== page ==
I’m sure you’ve heard of Facebook co-founder and multibillionaire Mark Zuckerberg.
But do you know who David Choe is?
He made his riches in an early deal with Facebook. But he’s not a programmer, social media specialist, or even an investor.
He’s a graffiti artist who spent time behind bars.
Hungry for work after getting out of jail, he painted Facebook’s first office in 2005. But Facebook was trying to conserve cash at the time.
For payment, the company offered him a choice: $60,000 in cash or $60,000 worth of pre-IPO Facebook stock. Choe took the stock.
Today, it’d be worth in excess of $500 million – a massive 833,233% gain.
The key to Choe’s wealth was he got his shares at their pre-IPO valuation. Had he got the shares at the same price public investors paid on IPO day, he would’ve made just over $470,000. That is nothing to sneeze at… But it isn’t $500 million.
That’s the difference between being in a deal pre-IPO vs. at the IPO.
An IPO – or initial public offering – is when a private company lists its shares on a public exchange. So far this year, we’ve seen $116 billion raised by private companies going public, which includes special purpose acquisition companies (SPACs) and IPOs.
And dozens more are going public this year, including Silicon Valley data analytics firm Palantir… and the payments arm of Alibaba, the Chinese version of Amazon.
With all this bullish news, it’s no wonder the IPO market is up over 60% year-to-date. Meanwhile, the S&P 500 is up less than 10% on the year.
But the truly life-changing gains – like those made by Choe – come from investing in private companies before they go public. That’s why we call it pre-IPO investing.
The problem you’d have faced with Facebook back in 2005 is, unless you knew an insider, you would’ve never been offered a pre-IPO deal on the terms Choe got.
And even if you wanted to invest, you couldn’t; the law prohibited it… unless you were already a millionaire or the company chose to invoke a special exemption for you.
But due to a change in the law, you can now legally invest in private startups. And you don’t need to be a millionaire, either.
The Hidden Market of the 1%
During my time on Wall Street, I discovered a secret…
There are really two markets: The “hidden” market, where the rich and connected make their millions… and the stock market for everyone else.
The hidden market is private equity. And it’s the playground of venture capitalists.
According to some estimates, this market has nearly $6.5 trillion in assets under management. For years, Wall Street has walled it off from you.
And for good reason: The gains it’s pocketing are truly massive – far bigger than what you get with regular stocks.
Take eBay, for example. If you invested in the company on the day it went public, you would’ve bought shares at $18. In one day, you’d have turned every $1,000 into $2,630.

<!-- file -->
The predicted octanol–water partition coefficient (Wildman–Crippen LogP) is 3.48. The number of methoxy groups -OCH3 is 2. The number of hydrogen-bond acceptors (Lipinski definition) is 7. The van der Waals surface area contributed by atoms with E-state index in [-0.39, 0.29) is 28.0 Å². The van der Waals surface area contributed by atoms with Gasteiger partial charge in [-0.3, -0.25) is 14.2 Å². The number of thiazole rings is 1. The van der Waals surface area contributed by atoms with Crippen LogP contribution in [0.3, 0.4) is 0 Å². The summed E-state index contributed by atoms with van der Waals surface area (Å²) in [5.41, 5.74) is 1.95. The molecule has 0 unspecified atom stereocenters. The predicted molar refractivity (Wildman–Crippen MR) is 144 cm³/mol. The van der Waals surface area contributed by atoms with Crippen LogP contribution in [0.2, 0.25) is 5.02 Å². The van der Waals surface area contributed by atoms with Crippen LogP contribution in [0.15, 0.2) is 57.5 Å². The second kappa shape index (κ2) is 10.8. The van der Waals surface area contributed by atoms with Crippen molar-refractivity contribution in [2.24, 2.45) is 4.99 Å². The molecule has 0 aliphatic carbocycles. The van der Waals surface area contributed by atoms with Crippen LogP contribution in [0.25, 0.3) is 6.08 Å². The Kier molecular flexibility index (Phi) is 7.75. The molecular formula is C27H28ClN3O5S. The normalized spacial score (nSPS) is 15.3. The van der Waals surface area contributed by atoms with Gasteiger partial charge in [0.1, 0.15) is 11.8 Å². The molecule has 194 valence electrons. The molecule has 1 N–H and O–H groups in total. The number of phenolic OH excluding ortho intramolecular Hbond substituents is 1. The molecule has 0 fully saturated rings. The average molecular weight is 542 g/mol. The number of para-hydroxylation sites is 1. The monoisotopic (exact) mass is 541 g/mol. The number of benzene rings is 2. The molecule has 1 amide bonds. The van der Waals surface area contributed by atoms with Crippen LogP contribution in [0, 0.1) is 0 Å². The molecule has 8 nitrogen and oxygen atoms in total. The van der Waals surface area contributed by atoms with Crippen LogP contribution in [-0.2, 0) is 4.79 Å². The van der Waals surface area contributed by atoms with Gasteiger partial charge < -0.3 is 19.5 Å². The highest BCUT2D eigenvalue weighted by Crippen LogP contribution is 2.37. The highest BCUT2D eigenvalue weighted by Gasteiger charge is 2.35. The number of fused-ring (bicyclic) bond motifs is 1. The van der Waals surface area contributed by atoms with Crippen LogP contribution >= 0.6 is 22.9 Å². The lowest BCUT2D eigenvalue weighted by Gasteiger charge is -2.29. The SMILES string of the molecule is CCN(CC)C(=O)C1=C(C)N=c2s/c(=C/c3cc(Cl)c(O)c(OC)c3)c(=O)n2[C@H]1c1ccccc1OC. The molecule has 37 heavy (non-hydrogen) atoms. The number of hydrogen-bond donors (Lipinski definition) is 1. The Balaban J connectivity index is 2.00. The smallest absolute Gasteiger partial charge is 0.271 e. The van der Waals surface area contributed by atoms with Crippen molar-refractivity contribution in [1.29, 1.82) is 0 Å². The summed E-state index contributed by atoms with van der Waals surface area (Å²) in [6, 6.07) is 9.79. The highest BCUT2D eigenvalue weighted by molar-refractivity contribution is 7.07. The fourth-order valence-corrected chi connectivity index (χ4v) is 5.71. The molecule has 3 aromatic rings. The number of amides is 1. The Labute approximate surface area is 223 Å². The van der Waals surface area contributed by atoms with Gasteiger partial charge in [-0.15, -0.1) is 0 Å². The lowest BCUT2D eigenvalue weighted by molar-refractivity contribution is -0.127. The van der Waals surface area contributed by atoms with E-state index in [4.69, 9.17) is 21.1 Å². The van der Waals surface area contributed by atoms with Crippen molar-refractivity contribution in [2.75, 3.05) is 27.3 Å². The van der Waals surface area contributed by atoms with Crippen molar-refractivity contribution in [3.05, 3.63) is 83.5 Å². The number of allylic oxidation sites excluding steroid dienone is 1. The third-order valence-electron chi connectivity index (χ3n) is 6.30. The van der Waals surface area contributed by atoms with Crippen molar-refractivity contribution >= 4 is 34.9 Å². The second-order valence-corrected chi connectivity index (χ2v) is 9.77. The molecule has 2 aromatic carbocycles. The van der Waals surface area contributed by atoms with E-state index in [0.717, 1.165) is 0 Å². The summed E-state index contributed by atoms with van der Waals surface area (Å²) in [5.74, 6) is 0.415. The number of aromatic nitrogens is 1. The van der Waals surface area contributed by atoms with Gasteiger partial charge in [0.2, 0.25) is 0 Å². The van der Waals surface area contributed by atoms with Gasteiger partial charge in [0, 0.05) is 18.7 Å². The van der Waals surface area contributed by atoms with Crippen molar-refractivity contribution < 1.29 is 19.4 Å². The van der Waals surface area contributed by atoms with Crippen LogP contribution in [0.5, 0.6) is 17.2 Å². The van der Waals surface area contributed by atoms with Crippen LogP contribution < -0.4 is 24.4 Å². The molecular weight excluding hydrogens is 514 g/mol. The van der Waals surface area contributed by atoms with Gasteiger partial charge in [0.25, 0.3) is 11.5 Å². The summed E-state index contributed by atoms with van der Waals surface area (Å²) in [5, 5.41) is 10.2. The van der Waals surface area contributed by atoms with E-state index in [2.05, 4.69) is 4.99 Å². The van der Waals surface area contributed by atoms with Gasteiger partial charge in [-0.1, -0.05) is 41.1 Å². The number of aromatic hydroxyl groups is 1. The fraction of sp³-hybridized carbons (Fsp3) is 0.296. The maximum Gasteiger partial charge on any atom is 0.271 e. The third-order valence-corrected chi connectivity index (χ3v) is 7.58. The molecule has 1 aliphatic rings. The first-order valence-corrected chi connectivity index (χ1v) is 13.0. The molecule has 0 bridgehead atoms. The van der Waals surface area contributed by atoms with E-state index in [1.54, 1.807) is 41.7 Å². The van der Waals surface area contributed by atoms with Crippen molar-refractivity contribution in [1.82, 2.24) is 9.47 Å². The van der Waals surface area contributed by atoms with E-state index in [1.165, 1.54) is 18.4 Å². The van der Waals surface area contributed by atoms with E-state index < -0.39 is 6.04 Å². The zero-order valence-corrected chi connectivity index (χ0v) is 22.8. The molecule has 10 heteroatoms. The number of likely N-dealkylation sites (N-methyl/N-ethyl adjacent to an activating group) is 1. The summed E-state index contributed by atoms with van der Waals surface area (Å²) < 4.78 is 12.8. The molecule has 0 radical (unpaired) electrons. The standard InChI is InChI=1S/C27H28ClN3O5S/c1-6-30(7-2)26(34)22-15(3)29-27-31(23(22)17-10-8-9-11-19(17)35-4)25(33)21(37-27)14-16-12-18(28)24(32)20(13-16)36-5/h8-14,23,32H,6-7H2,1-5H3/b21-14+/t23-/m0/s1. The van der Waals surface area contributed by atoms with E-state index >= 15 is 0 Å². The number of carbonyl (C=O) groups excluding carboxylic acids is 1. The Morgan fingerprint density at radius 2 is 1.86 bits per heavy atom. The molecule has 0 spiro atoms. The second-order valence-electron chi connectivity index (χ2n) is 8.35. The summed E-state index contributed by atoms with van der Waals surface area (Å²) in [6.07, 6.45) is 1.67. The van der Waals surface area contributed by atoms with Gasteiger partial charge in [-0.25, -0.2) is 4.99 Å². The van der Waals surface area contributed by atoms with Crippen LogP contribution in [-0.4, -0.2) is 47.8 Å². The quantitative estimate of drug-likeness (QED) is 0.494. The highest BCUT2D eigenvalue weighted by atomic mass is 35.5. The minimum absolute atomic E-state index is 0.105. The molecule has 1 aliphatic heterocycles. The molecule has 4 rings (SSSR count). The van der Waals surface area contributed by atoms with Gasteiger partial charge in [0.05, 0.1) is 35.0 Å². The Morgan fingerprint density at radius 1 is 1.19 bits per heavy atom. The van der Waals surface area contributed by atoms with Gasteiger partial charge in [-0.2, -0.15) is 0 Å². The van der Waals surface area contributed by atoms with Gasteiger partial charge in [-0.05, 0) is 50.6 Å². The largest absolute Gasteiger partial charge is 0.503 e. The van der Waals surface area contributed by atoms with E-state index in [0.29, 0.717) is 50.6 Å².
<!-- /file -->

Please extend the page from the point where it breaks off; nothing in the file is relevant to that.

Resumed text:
But early investor Benchmark bought shares for 11 cents and turned every $1,000 into $427,270.
There are hundreds of examples…
If you invested in ride-sharing company Lyft in 2013 when it was still private, you would’ve made 87 times more money than what the IPO investors made.
Private investors in social media company Snap saw a return of 250x on IPO day. Investors that came in at the IPO price made just a 44% gain by comparison.
Friends, investing post-IPO and pre-IPO is the difference between taking a two-week luxury vacation… and going on a luxury vacation for life.
And until recently, 99% of Americans couldn’t access deals like these.
Here’s Your Way In
Thanks to new rules by the Securities and Exchange Commission, non-millionaires can now invest in these pre-IPO deals.
They’re called Regulation A+ offerings. And they’re open to the general public – not just accredited investors with a net worth of over $1 million. In some cases, you can buy into them with minimums of $500–1,000.
I’ve personally made millions of dollars from private deals… as have many of the folks in my professional network. But if you’re not already rich or exceedingly well connected, it’s difficult to get into these deals.
It’s frustrating, because it traps investors into always paying “retail.” What I mean by that is, private investors are able to get in early and buy their shares at the equivalent of “wholesale” prices and sell them at “retail” when the company goes public.
For reasons I’ll explain next Wednesday, September 9, at 8 p.m. ET, we are moving into a golden age of pre-IPO investing. But there’s a problem… You can’t buy private startups from your brokerage account.
Your investment adviser probably won’t ever tell you about them, either, because he’s not compensated to do so.
That’s why next Wednesday, at 8 p.m., I’m holding my first-ever Set For Life Summit. During this event, I’ll show YOU how to get in on lucrative pre-IPO deals… so you could potentially follow in the footsteps of David Choe.
My team and I have found an incredible company with truly massive potential. And the best part is you can get in at pre-IPO prices.
If you want to have a shot at moving the needle on your wealth this year, then you need to be in pre-IPO deals. I haven’t seen this type of wealth potential since the 2017 crypto boom.
So come join me on September 9, at 8 p.m. ET… and I’ll give you the details on how you can discover my top pre-IPO pick for 2020.
Let the Game Come to You!
Editor, Palm Beach Daily